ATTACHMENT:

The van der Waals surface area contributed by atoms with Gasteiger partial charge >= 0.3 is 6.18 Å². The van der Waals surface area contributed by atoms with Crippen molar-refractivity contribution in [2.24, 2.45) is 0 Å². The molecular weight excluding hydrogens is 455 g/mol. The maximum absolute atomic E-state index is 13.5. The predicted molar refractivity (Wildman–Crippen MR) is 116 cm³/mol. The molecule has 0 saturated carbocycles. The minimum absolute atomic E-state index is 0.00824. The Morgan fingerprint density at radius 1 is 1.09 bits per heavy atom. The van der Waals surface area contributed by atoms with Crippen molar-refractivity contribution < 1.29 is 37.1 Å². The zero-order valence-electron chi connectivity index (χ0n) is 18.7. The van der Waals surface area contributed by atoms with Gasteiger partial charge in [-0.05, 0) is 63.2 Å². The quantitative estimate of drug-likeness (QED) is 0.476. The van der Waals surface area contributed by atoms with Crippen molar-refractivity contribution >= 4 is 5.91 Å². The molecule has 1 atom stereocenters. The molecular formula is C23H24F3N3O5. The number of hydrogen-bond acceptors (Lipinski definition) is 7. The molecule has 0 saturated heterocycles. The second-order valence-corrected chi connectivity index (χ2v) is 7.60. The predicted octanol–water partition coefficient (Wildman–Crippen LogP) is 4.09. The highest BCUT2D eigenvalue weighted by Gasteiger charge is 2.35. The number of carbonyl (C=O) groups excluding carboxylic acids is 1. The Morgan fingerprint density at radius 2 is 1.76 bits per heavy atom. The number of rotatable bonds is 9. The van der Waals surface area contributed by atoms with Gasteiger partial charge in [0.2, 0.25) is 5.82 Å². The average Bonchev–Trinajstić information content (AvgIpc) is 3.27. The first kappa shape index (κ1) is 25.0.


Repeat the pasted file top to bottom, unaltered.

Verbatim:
The van der Waals surface area contributed by atoms with Gasteiger partial charge >= 0.3 is 6.18 Å². The van der Waals surface area contributed by atoms with Crippen molar-refractivity contribution in [2.24, 2.45) is 0 Å². The molecular weight excluding hydrogens is 455 g/mol. The maximum absolute atomic E-state index is 13.5. The predicted molar refractivity (Wildman–Crippen MR) is 116 cm³/mol. The molecule has 0 saturated carbocycles. The minimum absolute atomic E-state index is 0.00824. The Morgan fingerprint density at radius 1 is 1.09 bits per heavy atom. The van der Waals surface area contributed by atoms with Crippen molar-refractivity contribution < 1.29 is 37.1 Å². The zero-order valence-electron chi connectivity index (χ0n) is 18.7. The van der Waals surface area contributed by atoms with Gasteiger partial charge in [-0.05, 0) is 63.2 Å². The quantitative estimate of drug-likeness (QED) is 0.476. The van der Waals surface area contributed by atoms with Crippen molar-refractivity contribution >= 4 is 5.91 Å². The molecule has 1 atom stereocenters. The molecular formula is C23H24F3N3O5. The number of hydrogen-bond acceptors (Lipinski definition) is 7. The molecule has 0 saturated heterocycles. The second-order valence-corrected chi connectivity index (χ2v) is 7.60. The predicted octanol–water partition coefficient (Wildman–Crippen LogP) is 4.09. The highest BCUT2D eigenvalue weighted by Gasteiger charge is 2.35. The number of carbonyl (C=O) groups excluding carboxylic acids is 1. The Morgan fingerprint density at radius 2 is 1.76 bits per heavy atom. The number of rotatable bonds is 9. The van der Waals surface area contributed by atoms with Gasteiger partial charge in [0.2, 0.25) is 5.82 Å². The average Bonchev–Trinajstić information content (AvgIpc) is 3.27. The first kappa shape index (κ1) is 25.0.